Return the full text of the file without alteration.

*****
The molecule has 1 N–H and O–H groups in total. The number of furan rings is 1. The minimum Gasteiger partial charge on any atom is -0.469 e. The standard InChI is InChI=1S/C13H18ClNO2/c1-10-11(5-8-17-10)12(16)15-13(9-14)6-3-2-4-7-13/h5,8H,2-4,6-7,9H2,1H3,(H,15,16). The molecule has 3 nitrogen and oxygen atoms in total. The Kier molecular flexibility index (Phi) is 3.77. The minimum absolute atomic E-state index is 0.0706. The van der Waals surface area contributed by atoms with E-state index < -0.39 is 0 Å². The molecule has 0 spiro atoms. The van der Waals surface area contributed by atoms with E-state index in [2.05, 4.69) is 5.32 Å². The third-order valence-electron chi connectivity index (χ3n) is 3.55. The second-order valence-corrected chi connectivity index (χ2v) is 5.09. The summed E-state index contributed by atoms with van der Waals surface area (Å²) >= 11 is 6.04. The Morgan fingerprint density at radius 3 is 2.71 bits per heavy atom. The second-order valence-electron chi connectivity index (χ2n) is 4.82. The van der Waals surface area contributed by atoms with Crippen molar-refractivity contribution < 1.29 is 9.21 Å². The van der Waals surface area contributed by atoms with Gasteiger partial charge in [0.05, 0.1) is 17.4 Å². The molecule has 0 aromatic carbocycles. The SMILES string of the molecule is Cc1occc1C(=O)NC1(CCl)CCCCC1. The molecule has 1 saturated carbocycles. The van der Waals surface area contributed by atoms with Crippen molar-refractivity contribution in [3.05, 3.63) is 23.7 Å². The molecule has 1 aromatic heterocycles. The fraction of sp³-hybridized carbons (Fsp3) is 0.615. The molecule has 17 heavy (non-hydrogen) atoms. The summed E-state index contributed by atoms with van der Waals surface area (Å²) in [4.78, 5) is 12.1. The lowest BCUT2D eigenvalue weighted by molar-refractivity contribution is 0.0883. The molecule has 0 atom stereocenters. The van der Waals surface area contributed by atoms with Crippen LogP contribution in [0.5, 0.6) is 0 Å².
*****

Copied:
The molecule has 1 N–H and O–H groups in total. The number of furan rings is 1. The minimum Gasteiger partial charge on any atom is -0.469 e. The standard InChI is InChI=1S/C13H18ClNO2/c1-10-11(5-8-17-10)12(16)15-13(9-14)6-3-2-4-7-13/h5,8H,2-4,6-7,9H2,1H3,(H,15,16). The molecule has 3 nitrogen and oxygen atoms in total. The Kier molecular flexibility index (Phi) is 3.77. The minimum absolute atomic E-state index is 0.0706. The van der Waals surface area contributed by atoms with E-state index < -0.39 is 0 Å². The molecule has 0 spiro atoms. The van der Waals surface area contributed by atoms with E-state index in [2.05, 4.69) is 5.32 Å². The third-order valence-electron chi connectivity index (χ3n) is 3.55. The second-order valence-corrected chi connectivity index (χ2v) is 5.09. The summed E-state index contributed by atoms with van der Waals surface area (Å²) >= 11 is 6.04. The Morgan fingerprint density at radius 3 is 2.71 bits per heavy atom. The second-order valence-electron chi connectivity index (χ2n) is 4.82. The van der Waals surface area contributed by atoms with Crippen molar-refractivity contribution < 1.29 is 9.21 Å². The van der Waals surface area contributed by atoms with Gasteiger partial charge in [0.05, 0.1) is 17.4 Å². The molecule has 0 aromatic carbocycles. The SMILES string of the molecule is Cc1occc1C(=O)NC1(CCl)CCCCC1. The molecule has 1 saturated carbocycles. The van der Waals surface area contributed by atoms with Crippen molar-refractivity contribution in [3.05, 3.63) is 23.7 Å². The molecule has 1 aromatic heterocycles. The fraction of sp³-hybridized carbons (Fsp3) is 0.615. The molecule has 17 heavy (non-hydrogen) atoms. The summed E-state index contributed by atoms with van der Waals surface area (Å²) in [4.78, 5) is 12.1. The lowest BCUT2D eigenvalue weighted by molar-refractivity contribution is 0.0883. The molecule has 0 atom stereocenters. The van der Waals surface area contributed by atoms with Crippen LogP contribution in [0.5, 0.6) is 0 Å².